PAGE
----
It’s Time for Mac Users to Start Worrying About Malware

March 7, 2016 | Elizabeth Knowles

Apple Macbook
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Here's what you need to know.

PC users are used to dealing with malicious software on their computers. They have antivirus programs, frequently scan their machines for malware, and pay extra attention to anything they download off the Internet.

Although Mac users may be just as aware of the dangerous pieces of code floating around, they haven’t had to be overly concerned about their machines until now. Reuters reports that the first Apple-targeted Ransomware attack occurred over the weekend. Ransomware is a particular type of malware that encrypts — locks up — the data on your computer until you pay out a ransom, often in Bitcoins.

Palo Alto Networks Inc. director Ryan Olson told Reuters that the “KeRanger" malware’s appearance on Friday is the first time a functioning ransomware has attacked Mac computers.

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"This is the first one in the wild that is definitely functional, encrypts your files and seeks a ransom," Olson said in a telephone interview.

A program called Transmission, used in peer-to-peer file sharing, was the entry point targeted by the hackers. Infected downloads began over the weekend, but KeRanger waits for three days before starting encryption, so you may be infected and not even know it. A ransom of one bitcoin (about $400 USD) is the price to get your files back.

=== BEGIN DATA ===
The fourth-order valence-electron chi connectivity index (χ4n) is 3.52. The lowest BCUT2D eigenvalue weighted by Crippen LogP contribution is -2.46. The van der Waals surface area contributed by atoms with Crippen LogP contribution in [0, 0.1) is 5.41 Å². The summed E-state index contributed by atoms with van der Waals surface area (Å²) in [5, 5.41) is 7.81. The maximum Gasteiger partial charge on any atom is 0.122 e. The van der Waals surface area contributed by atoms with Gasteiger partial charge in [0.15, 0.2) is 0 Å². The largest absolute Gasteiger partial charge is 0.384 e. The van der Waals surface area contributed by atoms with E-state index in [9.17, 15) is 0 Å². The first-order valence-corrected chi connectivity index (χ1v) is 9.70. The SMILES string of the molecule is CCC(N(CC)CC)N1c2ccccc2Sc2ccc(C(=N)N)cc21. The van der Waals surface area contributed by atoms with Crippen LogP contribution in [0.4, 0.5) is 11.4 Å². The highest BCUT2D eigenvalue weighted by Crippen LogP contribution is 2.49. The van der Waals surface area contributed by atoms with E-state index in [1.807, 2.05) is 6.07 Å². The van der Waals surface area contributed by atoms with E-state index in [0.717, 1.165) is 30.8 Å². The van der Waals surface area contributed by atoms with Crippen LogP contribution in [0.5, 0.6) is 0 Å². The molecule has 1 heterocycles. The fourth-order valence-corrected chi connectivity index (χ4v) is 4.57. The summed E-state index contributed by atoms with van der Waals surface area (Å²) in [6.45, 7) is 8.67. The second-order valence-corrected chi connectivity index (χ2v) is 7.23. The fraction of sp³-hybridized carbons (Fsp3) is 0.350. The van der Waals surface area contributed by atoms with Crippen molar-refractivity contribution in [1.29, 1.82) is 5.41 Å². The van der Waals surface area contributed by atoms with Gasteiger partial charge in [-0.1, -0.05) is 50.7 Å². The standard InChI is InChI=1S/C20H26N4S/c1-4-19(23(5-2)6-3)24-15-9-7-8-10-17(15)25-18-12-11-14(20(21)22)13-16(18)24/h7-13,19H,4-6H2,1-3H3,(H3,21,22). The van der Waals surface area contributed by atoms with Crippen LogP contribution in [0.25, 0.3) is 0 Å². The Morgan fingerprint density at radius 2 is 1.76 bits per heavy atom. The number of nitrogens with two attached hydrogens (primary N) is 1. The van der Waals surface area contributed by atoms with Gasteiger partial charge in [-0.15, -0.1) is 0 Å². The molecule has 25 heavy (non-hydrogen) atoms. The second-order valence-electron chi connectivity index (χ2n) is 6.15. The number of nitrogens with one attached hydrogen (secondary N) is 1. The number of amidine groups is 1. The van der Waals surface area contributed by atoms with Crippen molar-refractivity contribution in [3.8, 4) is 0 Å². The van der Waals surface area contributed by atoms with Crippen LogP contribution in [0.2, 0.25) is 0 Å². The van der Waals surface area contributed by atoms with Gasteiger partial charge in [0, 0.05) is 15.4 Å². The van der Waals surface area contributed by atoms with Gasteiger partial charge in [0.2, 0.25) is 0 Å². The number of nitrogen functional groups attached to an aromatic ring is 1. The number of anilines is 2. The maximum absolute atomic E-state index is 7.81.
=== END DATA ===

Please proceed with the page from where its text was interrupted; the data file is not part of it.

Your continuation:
According to a Palo Alto blog, Apple has now revoked the development certificate that KeRanger used to get through and Transmission Project has taken the malicious installers off its website. The Transmission website has also been updated to include information on how to check whether your computer is infected and a new version of the program that will ensure the infected ransomware is correctly removed from your computer

Why had Mac users been spared so far? It’s not that Macintosh computers have more security features, but rather that writing ransomware for PCs has been so profitable that it hasn’t been worth the trouble of doing it for Macs, says PC world. However, researchers have written the code to prove it can be done and to help make Apple programmers more aware of security holes.

If you think that there is any chance that your computer might be infected, don’t wait until your files start getting encrypted. Visit the Transmission website now and make sure your computer is safe.

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